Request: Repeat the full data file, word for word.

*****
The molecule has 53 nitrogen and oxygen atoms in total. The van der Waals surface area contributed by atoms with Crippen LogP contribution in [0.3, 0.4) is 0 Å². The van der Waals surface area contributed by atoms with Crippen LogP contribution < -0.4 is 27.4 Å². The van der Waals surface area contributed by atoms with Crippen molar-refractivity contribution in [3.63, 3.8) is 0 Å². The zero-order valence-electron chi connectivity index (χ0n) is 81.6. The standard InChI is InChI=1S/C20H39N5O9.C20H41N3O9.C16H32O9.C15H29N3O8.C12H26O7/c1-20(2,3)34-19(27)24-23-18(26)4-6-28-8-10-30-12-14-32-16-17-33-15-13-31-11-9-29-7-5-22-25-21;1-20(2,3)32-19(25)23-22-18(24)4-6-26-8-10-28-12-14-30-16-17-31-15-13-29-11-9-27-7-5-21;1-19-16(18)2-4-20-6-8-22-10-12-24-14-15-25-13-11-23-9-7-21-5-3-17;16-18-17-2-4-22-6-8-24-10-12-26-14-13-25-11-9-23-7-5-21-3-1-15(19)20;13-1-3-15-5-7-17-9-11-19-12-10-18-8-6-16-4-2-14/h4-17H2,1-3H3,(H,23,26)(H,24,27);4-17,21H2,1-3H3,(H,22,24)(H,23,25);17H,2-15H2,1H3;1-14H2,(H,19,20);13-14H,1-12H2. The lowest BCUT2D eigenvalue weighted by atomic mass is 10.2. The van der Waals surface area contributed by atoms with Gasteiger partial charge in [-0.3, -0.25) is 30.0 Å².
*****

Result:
The molecule has 53 nitrogen and oxygen atoms in total. The van der Waals surface area contributed by atoms with Crippen LogP contribution in [0.3, 0.4) is 0 Å². The van der Waals surface area contributed by atoms with Crippen LogP contribution < -0.4 is 27.4 Å². The van der Waals surface area contributed by atoms with Crippen molar-refractivity contribution in [3.63, 3.8) is 0 Å². The zero-order valence-electron chi connectivity index (χ0n) is 81.6. The standard InChI is InChI=1S/C20H39N5O9.C20H41N3O9.C16H32O9.C15H29N3O8.C12H26O7/c1-20(2,3)34-19(27)24-23-18(26)4-6-28-8-10-30-12-14-32-16-17-33-15-13-31-11-9-29-7-5-22-25-21;1-20(2,3)32-19(25)23-22-18(24)4-6-26-8-10-28-12-14-30-16-17-31-15-13-29-11-9-27-7-5-21;1-19-16(18)2-4-20-6-8-22-10-12-24-14-15-25-13-11-23-9-7-21-5-3-17;16-18-17-2-4-22-6-8-24-10-12-26-14-13-25-11-9-23-7-5-21-3-1-15(19)20;13-1-3-15-5-7-17-9-11-19-12-10-18-8-6-16-4-2-14/h4-17H2,1-3H3,(H,23,26)(H,24,27);4-17,21H2,1-3H3,(H,22,24)(H,23,25);17H,2-15H2,1H3;1-14H2,(H,19,20);13-14H,1-12H2. The lowest BCUT2D eigenvalue weighted by atomic mass is 10.2. The van der Waals surface area contributed by atoms with Gasteiger partial charge in [-0.3, -0.25) is 30.0 Å².